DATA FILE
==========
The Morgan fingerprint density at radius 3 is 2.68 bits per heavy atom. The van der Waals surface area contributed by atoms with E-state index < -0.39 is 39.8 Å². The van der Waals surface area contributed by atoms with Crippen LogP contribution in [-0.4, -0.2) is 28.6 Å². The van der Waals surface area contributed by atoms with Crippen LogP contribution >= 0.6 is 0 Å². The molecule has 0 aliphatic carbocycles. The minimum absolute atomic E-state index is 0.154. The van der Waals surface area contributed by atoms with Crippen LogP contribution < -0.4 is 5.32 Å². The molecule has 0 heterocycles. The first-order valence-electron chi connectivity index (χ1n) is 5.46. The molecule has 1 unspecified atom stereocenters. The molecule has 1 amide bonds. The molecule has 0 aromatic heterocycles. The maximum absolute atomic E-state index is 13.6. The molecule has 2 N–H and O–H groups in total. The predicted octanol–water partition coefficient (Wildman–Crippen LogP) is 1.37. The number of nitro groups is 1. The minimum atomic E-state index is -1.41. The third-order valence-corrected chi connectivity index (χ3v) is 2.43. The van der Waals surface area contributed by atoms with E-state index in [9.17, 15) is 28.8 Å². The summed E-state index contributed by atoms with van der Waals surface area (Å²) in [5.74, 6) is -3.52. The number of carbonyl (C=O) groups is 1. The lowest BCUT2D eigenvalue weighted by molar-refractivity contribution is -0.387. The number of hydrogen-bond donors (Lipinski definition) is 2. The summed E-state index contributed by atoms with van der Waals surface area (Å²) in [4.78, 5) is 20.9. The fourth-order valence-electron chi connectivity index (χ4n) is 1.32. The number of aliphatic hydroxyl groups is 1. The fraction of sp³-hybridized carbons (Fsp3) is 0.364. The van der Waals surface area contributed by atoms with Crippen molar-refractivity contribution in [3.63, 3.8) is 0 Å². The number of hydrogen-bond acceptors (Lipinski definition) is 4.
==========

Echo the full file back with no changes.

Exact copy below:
The Morgan fingerprint density at radius 3 is 2.68 bits per heavy atom. The van der Waals surface area contributed by atoms with E-state index < -0.39 is 39.8 Å². The van der Waals surface area contributed by atoms with Crippen LogP contribution in [-0.4, -0.2) is 28.6 Å². The van der Waals surface area contributed by atoms with Crippen LogP contribution >= 0.6 is 0 Å². The molecule has 0 aliphatic carbocycles. The minimum absolute atomic E-state index is 0.154. The van der Waals surface area contributed by atoms with Crippen LogP contribution < -0.4 is 5.32 Å². The molecule has 0 heterocycles. The first-order valence-electron chi connectivity index (χ1n) is 5.46. The molecule has 1 unspecified atom stereocenters. The molecule has 1 amide bonds. The molecule has 0 aromatic heterocycles. The maximum absolute atomic E-state index is 13.6. The molecule has 2 N–H and O–H groups in total. The predicted octanol–water partition coefficient (Wildman–Crippen LogP) is 1.37. The number of nitro groups is 1. The minimum atomic E-state index is -1.41. The third-order valence-corrected chi connectivity index (χ3v) is 2.43. The van der Waals surface area contributed by atoms with E-state index in [9.17, 15) is 28.8 Å². The summed E-state index contributed by atoms with van der Waals surface area (Å²) in [5.74, 6) is -3.52. The number of carbonyl (C=O) groups is 1. The lowest BCUT2D eigenvalue weighted by molar-refractivity contribution is -0.387. The number of hydrogen-bond donors (Lipinski definition) is 2. The summed E-state index contributed by atoms with van der Waals surface area (Å²) in [4.78, 5) is 20.9. The fourth-order valence-electron chi connectivity index (χ4n) is 1.32. The number of aliphatic hydroxyl groups is 1. The fraction of sp³-hybridized carbons (Fsp3) is 0.364. The van der Waals surface area contributed by atoms with Crippen molar-refractivity contribution in [3.63, 3.8) is 0 Å². The number of hydrogen-bond acceptors (Lipinski definition) is 4.